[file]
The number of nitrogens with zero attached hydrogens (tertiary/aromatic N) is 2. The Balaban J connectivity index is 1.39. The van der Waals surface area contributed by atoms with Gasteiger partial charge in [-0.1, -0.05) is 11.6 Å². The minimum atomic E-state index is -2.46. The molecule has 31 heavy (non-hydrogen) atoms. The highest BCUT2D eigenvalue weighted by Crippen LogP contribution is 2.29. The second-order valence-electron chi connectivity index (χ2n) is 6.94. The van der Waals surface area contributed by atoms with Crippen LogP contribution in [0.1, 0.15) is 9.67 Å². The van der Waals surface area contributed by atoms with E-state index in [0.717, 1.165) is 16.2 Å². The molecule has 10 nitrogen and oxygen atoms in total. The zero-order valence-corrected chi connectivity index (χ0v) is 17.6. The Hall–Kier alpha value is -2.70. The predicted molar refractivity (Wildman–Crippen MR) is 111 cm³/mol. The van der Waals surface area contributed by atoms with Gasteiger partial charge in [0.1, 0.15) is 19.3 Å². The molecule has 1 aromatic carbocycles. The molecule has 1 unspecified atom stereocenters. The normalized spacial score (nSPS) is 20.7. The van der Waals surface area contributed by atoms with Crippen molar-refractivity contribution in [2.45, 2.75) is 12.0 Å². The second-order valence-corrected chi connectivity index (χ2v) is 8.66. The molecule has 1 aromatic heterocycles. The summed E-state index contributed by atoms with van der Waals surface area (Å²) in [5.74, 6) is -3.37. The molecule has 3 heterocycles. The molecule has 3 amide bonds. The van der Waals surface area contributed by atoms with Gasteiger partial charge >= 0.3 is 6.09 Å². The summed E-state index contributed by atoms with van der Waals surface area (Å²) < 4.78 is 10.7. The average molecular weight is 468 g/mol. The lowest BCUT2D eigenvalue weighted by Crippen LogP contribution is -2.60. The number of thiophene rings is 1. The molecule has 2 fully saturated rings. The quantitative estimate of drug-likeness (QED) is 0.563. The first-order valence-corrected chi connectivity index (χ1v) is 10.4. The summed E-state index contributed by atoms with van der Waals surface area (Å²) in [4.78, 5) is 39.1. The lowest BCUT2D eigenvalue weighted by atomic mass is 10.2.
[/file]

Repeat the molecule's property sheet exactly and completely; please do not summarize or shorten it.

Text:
The number of nitrogens with zero attached hydrogens (tertiary/aromatic N) is 2. The Balaban J connectivity index is 1.39. The van der Waals surface area contributed by atoms with Gasteiger partial charge in [-0.1, -0.05) is 11.6 Å². The minimum atomic E-state index is -2.46. The molecule has 31 heavy (non-hydrogen) atoms. The highest BCUT2D eigenvalue weighted by Crippen LogP contribution is 2.29. The second-order valence-electron chi connectivity index (χ2n) is 6.94. The van der Waals surface area contributed by atoms with Crippen LogP contribution in [0.1, 0.15) is 9.67 Å². The van der Waals surface area contributed by atoms with E-state index in [0.717, 1.165) is 16.2 Å². The molecule has 10 nitrogen and oxygen atoms in total. The zero-order valence-corrected chi connectivity index (χ0v) is 17.6. The Hall–Kier alpha value is -2.70. The predicted molar refractivity (Wildman–Crippen MR) is 111 cm³/mol. The van der Waals surface area contributed by atoms with Gasteiger partial charge in [0.1, 0.15) is 19.3 Å². The molecule has 1 aromatic carbocycles. The molecule has 1 unspecified atom stereocenters. The normalized spacial score (nSPS) is 20.7. The van der Waals surface area contributed by atoms with Crippen molar-refractivity contribution in [2.45, 2.75) is 12.0 Å². The second-order valence-corrected chi connectivity index (χ2v) is 8.66. The molecule has 1 aromatic heterocycles. The summed E-state index contributed by atoms with van der Waals surface area (Å²) in [5.74, 6) is -3.37. The molecule has 3 heterocycles. The molecule has 3 amide bonds. The van der Waals surface area contributed by atoms with Gasteiger partial charge >= 0.3 is 6.09 Å². The summed E-state index contributed by atoms with van der Waals surface area (Å²) < 4.78 is 10.7. The average molecular weight is 468 g/mol. The lowest BCUT2D eigenvalue weighted by Crippen LogP contribution is -2.60. The number of thiophene rings is 1. The molecule has 2 fully saturated rings. The quantitative estimate of drug-likeness (QED) is 0.563. The first-order valence-corrected chi connectivity index (χ1v) is 10.4. The summed E-state index contributed by atoms with van der Waals surface area (Å²) in [4.78, 5) is 39.1. The lowest BCUT2D eigenvalue weighted by atomic mass is 10.2.